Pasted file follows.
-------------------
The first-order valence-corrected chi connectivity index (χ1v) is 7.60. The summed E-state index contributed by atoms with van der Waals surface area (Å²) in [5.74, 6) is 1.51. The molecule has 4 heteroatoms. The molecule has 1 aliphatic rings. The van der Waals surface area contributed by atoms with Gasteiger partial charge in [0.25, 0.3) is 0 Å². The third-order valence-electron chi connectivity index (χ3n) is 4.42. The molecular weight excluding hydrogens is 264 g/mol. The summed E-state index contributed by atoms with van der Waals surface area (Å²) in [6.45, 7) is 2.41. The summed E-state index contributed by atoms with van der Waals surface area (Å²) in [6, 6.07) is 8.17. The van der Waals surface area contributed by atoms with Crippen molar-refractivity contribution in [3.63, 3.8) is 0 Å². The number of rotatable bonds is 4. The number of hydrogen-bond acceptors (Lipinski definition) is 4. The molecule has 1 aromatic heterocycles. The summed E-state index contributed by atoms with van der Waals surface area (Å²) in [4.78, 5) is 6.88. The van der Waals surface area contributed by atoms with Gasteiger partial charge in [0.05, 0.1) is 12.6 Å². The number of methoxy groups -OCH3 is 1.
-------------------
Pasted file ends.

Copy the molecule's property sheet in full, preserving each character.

The first-order valence-corrected chi connectivity index (χ1v) is 7.60. The summed E-state index contributed by atoms with van der Waals surface area (Å²) in [5.74, 6) is 1.51. The molecule has 4 heteroatoms. The molecule has 1 aliphatic rings. The van der Waals surface area contributed by atoms with Gasteiger partial charge in [0.25, 0.3) is 0 Å². The third-order valence-electron chi connectivity index (χ3n) is 4.42. The molecular weight excluding hydrogens is 264 g/mol. The summed E-state index contributed by atoms with van der Waals surface area (Å²) in [6.45, 7) is 2.41. The summed E-state index contributed by atoms with van der Waals surface area (Å²) in [6, 6.07) is 8.17. The van der Waals surface area contributed by atoms with Crippen molar-refractivity contribution in [3.63, 3.8) is 0 Å². The number of rotatable bonds is 4. The number of hydrogen-bond acceptors (Lipinski definition) is 4. The molecule has 1 aromatic heterocycles. The summed E-state index contributed by atoms with van der Waals surface area (Å²) in [4.78, 5) is 6.88. The van der Waals surface area contributed by atoms with Gasteiger partial charge in [0.05, 0.1) is 12.6 Å². The number of methoxy groups -OCH3 is 1.